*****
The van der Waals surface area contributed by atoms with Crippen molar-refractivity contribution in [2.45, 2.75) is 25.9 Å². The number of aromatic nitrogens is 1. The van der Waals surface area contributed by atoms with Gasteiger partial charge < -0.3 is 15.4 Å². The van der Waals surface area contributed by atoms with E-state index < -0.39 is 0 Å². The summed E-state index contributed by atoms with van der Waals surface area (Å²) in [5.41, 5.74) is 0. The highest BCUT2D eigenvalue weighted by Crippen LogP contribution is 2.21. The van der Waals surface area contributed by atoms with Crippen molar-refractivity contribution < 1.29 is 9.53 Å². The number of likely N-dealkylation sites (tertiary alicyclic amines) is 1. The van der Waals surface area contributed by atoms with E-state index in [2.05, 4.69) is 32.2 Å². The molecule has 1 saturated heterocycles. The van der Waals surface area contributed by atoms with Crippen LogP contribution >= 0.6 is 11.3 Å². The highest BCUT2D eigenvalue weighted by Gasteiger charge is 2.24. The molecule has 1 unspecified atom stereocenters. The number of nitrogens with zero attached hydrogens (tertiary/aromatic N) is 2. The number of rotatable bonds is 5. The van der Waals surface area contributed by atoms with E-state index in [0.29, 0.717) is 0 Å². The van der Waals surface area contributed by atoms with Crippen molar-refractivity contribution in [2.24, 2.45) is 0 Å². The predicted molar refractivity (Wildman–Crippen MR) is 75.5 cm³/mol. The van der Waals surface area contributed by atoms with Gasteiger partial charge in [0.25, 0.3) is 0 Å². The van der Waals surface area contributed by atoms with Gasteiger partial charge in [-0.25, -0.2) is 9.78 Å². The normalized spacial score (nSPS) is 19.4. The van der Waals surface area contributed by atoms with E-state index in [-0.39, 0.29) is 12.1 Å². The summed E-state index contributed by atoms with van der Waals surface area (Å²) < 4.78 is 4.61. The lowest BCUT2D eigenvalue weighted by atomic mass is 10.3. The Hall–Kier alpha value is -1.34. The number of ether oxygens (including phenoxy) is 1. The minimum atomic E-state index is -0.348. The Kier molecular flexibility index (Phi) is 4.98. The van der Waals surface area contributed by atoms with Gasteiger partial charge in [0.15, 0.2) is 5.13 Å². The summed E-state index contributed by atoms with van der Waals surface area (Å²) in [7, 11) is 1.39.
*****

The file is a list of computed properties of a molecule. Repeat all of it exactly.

The van der Waals surface area contributed by atoms with Crippen molar-refractivity contribution in [2.45, 2.75) is 25.9 Å². The number of aromatic nitrogens is 1. The van der Waals surface area contributed by atoms with Gasteiger partial charge < -0.3 is 15.4 Å². The van der Waals surface area contributed by atoms with E-state index < -0.39 is 0 Å². The summed E-state index contributed by atoms with van der Waals surface area (Å²) in [5.41, 5.74) is 0. The highest BCUT2D eigenvalue weighted by Crippen LogP contribution is 2.21. The van der Waals surface area contributed by atoms with Crippen molar-refractivity contribution < 1.29 is 9.53 Å². The number of likely N-dealkylation sites (tertiary alicyclic amines) is 1. The van der Waals surface area contributed by atoms with E-state index in [2.05, 4.69) is 32.2 Å². The molecule has 1 saturated heterocycles. The van der Waals surface area contributed by atoms with Crippen LogP contribution >= 0.6 is 11.3 Å². The highest BCUT2D eigenvalue weighted by Gasteiger charge is 2.24. The molecule has 1 unspecified atom stereocenters. The number of nitrogens with zero attached hydrogens (tertiary/aromatic N) is 2. The number of rotatable bonds is 5. The van der Waals surface area contributed by atoms with E-state index in [0.29, 0.717) is 0 Å². The van der Waals surface area contributed by atoms with Crippen molar-refractivity contribution in [2.24, 2.45) is 0 Å². The predicted molar refractivity (Wildman–Crippen MR) is 75.5 cm³/mol. The van der Waals surface area contributed by atoms with Gasteiger partial charge in [0.25, 0.3) is 0 Å². The van der Waals surface area contributed by atoms with Gasteiger partial charge in [-0.25, -0.2) is 9.78 Å². The normalized spacial score (nSPS) is 19.4. The van der Waals surface area contributed by atoms with E-state index in [-0.39, 0.29) is 12.1 Å². The summed E-state index contributed by atoms with van der Waals surface area (Å²) < 4.78 is 4.61. The lowest BCUT2D eigenvalue weighted by atomic mass is 10.3. The Hall–Kier alpha value is -1.34. The number of ether oxygens (including phenoxy) is 1. The minimum atomic E-state index is -0.348. The Kier molecular flexibility index (Phi) is 4.98. The van der Waals surface area contributed by atoms with Gasteiger partial charge in [0.15, 0.2) is 5.13 Å². The summed E-state index contributed by atoms with van der Waals surface area (Å²) in [7, 11) is 1.39.